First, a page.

Posted on October 12, 2013 by thepondguy
Q: My pond is 18 inches deep. Can I overwinter my fish in my water garden?
Jessica – Hope Valley, RI
A: Great news! Unless you live in an extremely frigid climate, your pond is at the minimum depth required for overwintering fish in a pond. Though 24 inches or deeper is better, 18 inches should give your finned friends enough room to ride out the cold temperatures—as long as you keep a hole open in the ice.
Freezing winter temperatures will create a solid layer of ice on your pond’s surface. Below the ice sheet, decaying vegetation and organic matter release harmful gases, like ammonia, which can build up and kill your fish. A hole in the ice will allow for gas exchange. The oxygen will enter the pond, the gases will escape, and your fish will stay happy and healthy while they’re hibernating.
To keep that hole open, here’s what you’ll need based on your zone:
- Occasional Below-Freezing Temps: For temperature zones that get the occasional below-freezing day or low nighttime temperatures, use an adjustable air stone aerator, like the Pond Logic® PondAir™ (up to 2,000 gallons) or Pond Logic® KoiAir™ (up to 16,000 gallons). One of these units will infuse your pond with oxygen while remaining quiet and cost-effective.
- Long Stretches of Freezing Temps: For temperature zones that see long stretches of freezing temperatures, we recommend these options, below, based on how many gallons your pond holds. The aerator-deicer combo will give your smaller water garden the one-two punch it needs to vent harmful gases and keep your fish safe, while the more powerful KoiAir will sufficiently aerate larger ponds:
Is your pond not quite 18 inches deep? Be sure to check back next week for an article on bringing your pond fish inside for the winter!
Pond Talk: What do you do to ensure your finned pals stay happy through the winter?
Filed under: Aeration - WG, Deicer, Fish Population, Koi & Goldfish, Oxygen Depletion, Seasonal Care, Water Gardens & Features, WG-Winterizing | Tagged: fall prep, freezing pond, freezing water, overwinter, overwinter fish, overwinter koi, overwintering, Seasonal Care, water garden winterization, water garden winterizing | 1 Comment »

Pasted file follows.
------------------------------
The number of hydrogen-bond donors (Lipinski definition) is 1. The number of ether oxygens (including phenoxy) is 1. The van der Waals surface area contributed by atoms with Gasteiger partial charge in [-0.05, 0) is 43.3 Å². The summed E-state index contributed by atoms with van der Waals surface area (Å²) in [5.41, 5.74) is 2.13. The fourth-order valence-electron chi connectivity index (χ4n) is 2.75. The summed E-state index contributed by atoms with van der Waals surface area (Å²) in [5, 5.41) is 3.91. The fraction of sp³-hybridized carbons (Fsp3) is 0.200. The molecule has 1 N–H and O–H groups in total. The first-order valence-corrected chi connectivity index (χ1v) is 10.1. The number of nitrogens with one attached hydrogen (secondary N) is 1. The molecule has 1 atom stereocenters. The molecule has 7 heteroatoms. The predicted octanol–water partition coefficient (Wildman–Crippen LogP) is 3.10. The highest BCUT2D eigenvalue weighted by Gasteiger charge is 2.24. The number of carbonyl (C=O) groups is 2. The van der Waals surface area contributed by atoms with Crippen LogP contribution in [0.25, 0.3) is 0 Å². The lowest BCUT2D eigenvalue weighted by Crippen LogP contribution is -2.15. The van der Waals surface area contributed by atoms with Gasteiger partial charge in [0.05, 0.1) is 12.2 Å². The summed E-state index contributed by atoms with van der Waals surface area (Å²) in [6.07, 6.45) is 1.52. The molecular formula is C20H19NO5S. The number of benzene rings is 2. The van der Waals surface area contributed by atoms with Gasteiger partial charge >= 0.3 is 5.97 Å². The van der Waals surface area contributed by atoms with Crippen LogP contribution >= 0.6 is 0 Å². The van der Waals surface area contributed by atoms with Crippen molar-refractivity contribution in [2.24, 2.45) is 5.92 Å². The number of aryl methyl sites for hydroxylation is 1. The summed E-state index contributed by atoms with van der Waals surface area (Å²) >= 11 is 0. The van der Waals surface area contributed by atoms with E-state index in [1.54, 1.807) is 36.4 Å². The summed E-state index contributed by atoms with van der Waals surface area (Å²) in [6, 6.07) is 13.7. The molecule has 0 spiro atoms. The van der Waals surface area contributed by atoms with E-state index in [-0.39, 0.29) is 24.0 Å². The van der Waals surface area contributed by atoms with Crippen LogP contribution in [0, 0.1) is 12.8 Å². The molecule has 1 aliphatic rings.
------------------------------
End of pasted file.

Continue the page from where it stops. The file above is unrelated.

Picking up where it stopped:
Posted on October 12, 2013 by thepondguy
Q: When should I remove my fountain?
Ray – McDermott, OH
A: Among your fall-preparation chores is removing the fountain and storing it for winter, particularly if you live in an area that endures freezing temperatures. Why? When ice forms, the cold stuff might damage the float. Or it could create a barrier that prevents water from passing through the spray nozzle, causing your fountain run dry and destroying your motor.
Your best bet: Remove the fountain before the ice begins to form. Sure, you could wait until a thin layer develops and then remove it—but that means you have to get wet and messy when it’s freezing. Not fun. Get a jump-start now before temperatures get too frigid.
Here are four easy steps to pulling out and storing your fountain for the winter:
- Pull the Plug: Turn off the power to the fountain and pull it ashore. Most units have a quick disconnect at the motor that allows you separate the fountain from the main power cord.
- Scrub Down: Wash down the fountain and float assembly to remove any algae or debris that has accumulated over the season. If you have a pressure washer, use it. It’ll make short work of even the dirtiest fountain.
- Electrical Check: Inspect wiring and electrical cables for signs of wear or damage. If your fountain has lights, check for burned out or damaged bulbs and lenses.
- Safe Storage: Once your fountain is cleaned and inspected, store it in an upright position in a climate-controlled location, like a heated pole barn or garage, until spring.
Now that it’s out and cleaned, you might want to consider sending your fountain to a licensed repair facility for routine maintenance tasks, including oil changes and/or seal replacements. Be sure to read through your user’s manual for special instructions and maintenance plans to keep your fountain running at its very best.
If you don’t plan on using the pond for ice skating or other winter recreation, now is a great time to install an Airmax® Aeration System to keep your pond oxygenated and healthy through the winter months. The aerator will circulate the water while keeping a hole in the ice surface, which will bring oxygen in and allow toxic gases to escape.
Pond Talk: How often do you have your fountain serviced by a licensed repair facility?
Filed under: Aeration, Fountain, Pond & Lake, Winterizing | Tagged: decorative fountain, how do i get my pond ready for winter, kasco fountain, pond winterization, remove fountain, running fountain, winter aeration, winter aerator, winterization | Leave a Comment »
Posted on October 5, 2013 by thepondguy
Q: When should I stop treating algae?
Rich – Bartlesville, OK
A: It’s not so much a matter of when as it is what temperature your water is.